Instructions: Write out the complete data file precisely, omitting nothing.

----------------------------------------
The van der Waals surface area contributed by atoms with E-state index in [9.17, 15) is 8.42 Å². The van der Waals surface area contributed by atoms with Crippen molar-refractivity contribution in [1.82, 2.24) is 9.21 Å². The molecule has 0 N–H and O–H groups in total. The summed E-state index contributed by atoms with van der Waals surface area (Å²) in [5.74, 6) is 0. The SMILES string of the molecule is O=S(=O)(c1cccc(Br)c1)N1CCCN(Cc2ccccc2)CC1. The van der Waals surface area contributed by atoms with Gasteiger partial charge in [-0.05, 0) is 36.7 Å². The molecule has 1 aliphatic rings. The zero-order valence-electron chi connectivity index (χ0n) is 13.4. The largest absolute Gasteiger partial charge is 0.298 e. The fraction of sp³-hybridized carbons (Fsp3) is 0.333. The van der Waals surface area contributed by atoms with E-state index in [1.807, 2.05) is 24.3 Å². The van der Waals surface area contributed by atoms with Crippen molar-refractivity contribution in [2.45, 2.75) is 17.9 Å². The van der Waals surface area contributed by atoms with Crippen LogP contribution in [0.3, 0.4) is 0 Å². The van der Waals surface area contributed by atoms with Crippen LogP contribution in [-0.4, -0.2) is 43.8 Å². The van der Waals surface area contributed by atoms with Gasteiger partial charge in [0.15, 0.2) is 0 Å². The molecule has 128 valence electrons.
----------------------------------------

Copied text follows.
The van der Waals surface area contributed by atoms with E-state index in [9.17, 15) is 8.42 Å². The van der Waals surface area contributed by atoms with Crippen molar-refractivity contribution in [1.82, 2.24) is 9.21 Å². The molecule has 0 N–H and O–H groups in total. The summed E-state index contributed by atoms with van der Waals surface area (Å²) in [5.74, 6) is 0. The SMILES string of the molecule is O=S(=O)(c1cccc(Br)c1)N1CCCN(Cc2ccccc2)CC1. The van der Waals surface area contributed by atoms with Gasteiger partial charge in [-0.05, 0) is 36.7 Å². The molecule has 1 aliphatic rings. The zero-order valence-electron chi connectivity index (χ0n) is 13.4. The largest absolute Gasteiger partial charge is 0.298 e. The fraction of sp³-hybridized carbons (Fsp3) is 0.333. The van der Waals surface area contributed by atoms with E-state index in [1.807, 2.05) is 24.3 Å². The van der Waals surface area contributed by atoms with Crippen molar-refractivity contribution in [2.45, 2.75) is 17.9 Å². The van der Waals surface area contributed by atoms with Crippen LogP contribution in [0.3, 0.4) is 0 Å². The van der Waals surface area contributed by atoms with Crippen LogP contribution in [-0.4, -0.2) is 43.8 Å². The van der Waals surface area contributed by atoms with Gasteiger partial charge in [0.15, 0.2) is 0 Å². The molecule has 128 valence electrons.